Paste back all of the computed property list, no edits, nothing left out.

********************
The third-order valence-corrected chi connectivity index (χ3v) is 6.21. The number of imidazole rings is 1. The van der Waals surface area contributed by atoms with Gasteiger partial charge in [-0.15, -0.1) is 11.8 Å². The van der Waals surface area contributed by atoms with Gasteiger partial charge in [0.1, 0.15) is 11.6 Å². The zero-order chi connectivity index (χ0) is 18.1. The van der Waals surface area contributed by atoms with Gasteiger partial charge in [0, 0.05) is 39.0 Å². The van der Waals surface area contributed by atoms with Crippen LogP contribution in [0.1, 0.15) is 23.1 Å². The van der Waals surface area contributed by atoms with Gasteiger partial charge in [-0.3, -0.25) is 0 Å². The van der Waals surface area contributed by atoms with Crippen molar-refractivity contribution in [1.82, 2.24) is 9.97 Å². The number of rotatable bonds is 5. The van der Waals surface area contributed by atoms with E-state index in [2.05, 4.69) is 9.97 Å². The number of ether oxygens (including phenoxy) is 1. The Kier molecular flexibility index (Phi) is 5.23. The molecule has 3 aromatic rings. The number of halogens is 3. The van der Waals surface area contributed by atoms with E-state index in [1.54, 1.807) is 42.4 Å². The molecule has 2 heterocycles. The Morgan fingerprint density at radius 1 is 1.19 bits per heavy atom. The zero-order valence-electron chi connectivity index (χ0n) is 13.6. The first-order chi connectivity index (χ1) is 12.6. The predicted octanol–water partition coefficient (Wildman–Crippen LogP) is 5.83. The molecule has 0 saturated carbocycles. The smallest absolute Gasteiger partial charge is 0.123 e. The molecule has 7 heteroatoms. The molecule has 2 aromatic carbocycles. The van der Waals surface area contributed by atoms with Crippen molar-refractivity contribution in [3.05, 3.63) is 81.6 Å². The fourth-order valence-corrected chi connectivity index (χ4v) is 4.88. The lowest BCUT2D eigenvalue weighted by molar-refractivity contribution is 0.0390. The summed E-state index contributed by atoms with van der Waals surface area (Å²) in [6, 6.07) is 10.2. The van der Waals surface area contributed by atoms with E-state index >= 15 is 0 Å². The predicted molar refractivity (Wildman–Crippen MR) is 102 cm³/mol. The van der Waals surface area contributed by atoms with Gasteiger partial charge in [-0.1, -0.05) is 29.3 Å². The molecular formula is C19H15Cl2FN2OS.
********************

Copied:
The third-order valence-corrected chi connectivity index (χ3v) is 6.21. The number of imidazole rings is 1. The van der Waals surface area contributed by atoms with Gasteiger partial charge in [-0.15, -0.1) is 11.8 Å². The van der Waals surface area contributed by atoms with Gasteiger partial charge in [0.1, 0.15) is 11.6 Å². The zero-order chi connectivity index (χ0) is 18.1. The van der Waals surface area contributed by atoms with Gasteiger partial charge in [0, 0.05) is 39.0 Å². The van der Waals surface area contributed by atoms with Crippen LogP contribution in [0.1, 0.15) is 23.1 Å². The van der Waals surface area contributed by atoms with Gasteiger partial charge in [-0.3, -0.25) is 0 Å². The van der Waals surface area contributed by atoms with Crippen molar-refractivity contribution in [1.82, 2.24) is 9.97 Å². The number of rotatable bonds is 5. The van der Waals surface area contributed by atoms with E-state index in [2.05, 4.69) is 9.97 Å². The number of ether oxygens (including phenoxy) is 1. The Kier molecular flexibility index (Phi) is 5.23. The molecule has 3 aromatic rings. The number of halogens is 3. The van der Waals surface area contributed by atoms with E-state index in [1.54, 1.807) is 42.4 Å². The molecule has 2 heterocycles. The Morgan fingerprint density at radius 1 is 1.19 bits per heavy atom. The zero-order valence-electron chi connectivity index (χ0n) is 13.6. The first-order chi connectivity index (χ1) is 12.6. The predicted octanol–water partition coefficient (Wildman–Crippen LogP) is 5.83. The molecule has 0 saturated carbocycles. The smallest absolute Gasteiger partial charge is 0.123 e. The molecule has 7 heteroatoms. The molecule has 2 aromatic carbocycles. The van der Waals surface area contributed by atoms with Crippen molar-refractivity contribution in [3.05, 3.63) is 81.6 Å². The fourth-order valence-corrected chi connectivity index (χ4v) is 4.88. The lowest BCUT2D eigenvalue weighted by molar-refractivity contribution is 0.0390. The summed E-state index contributed by atoms with van der Waals surface area (Å²) in [6, 6.07) is 10.2. The van der Waals surface area contributed by atoms with E-state index >= 15 is 0 Å². The predicted molar refractivity (Wildman–Crippen MR) is 102 cm³/mol. The van der Waals surface area contributed by atoms with Gasteiger partial charge in [-0.1, -0.05) is 29.3 Å². The molecular formula is C19H15Cl2FN2OS.